ARTICLE | Targets & Mechanisms

Stabilizing tauopathies

October 28, 2010 7:00 AM UTC

Researchers at the University of Pennsylvania have found that low doses of the microtubule stabilizer epothilone D, a failed cancer compound from the Kosan Biosciences unit of Bristol-Myers Squibb Co., could have utility in neurodegenerative tauopathies like Alzheimer's disease and frontotemporal dementias.1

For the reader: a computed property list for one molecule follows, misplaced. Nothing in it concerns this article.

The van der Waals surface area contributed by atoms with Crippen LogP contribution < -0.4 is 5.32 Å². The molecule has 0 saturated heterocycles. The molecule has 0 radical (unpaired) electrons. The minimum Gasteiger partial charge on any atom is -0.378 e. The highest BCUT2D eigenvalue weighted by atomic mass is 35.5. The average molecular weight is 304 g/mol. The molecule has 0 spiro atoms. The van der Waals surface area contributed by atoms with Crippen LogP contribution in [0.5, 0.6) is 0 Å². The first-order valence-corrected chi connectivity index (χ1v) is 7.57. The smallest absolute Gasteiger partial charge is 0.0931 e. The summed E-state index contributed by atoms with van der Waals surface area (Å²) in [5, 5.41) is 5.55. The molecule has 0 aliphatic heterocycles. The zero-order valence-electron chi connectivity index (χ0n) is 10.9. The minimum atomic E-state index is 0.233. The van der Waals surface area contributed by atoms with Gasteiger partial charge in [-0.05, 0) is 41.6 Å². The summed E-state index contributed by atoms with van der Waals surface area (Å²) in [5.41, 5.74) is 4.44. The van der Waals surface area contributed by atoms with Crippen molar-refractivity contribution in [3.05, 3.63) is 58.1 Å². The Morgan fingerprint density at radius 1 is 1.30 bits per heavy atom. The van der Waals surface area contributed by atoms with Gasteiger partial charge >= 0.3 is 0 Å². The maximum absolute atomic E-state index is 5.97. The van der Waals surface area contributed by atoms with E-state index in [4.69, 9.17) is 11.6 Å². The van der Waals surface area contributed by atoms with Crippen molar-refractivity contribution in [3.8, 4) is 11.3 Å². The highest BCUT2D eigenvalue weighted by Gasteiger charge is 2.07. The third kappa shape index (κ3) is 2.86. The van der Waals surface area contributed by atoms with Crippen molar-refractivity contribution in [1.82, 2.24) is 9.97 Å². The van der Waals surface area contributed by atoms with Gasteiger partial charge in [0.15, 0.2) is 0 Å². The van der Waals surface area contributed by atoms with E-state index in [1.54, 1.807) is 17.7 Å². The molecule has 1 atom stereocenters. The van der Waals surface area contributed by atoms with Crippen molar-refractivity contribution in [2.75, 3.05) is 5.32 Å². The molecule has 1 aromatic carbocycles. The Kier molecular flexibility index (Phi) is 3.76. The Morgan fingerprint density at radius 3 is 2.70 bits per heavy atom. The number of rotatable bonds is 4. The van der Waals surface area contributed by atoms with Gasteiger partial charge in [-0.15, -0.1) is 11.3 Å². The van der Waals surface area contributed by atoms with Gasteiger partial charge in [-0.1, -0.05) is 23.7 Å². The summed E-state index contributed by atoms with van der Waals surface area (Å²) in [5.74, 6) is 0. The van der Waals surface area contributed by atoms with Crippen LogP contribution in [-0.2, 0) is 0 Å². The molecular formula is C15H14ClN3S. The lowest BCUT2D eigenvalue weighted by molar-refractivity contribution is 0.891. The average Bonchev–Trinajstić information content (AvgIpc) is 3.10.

Neurodegenerative tauopathies are characterized by the presence of neurofibrillary tangles in neurons, which are formed by the pathological aggregation of t proteins. These proteins normally bind to and stabilize microtubules; the loss of this function increases microtubule destabilization, which could impair axonal transport and neuronal function.2 Thus, researchers have postulated that restoring microtubule stability could have a therapeutic benefit against tauopathies.3...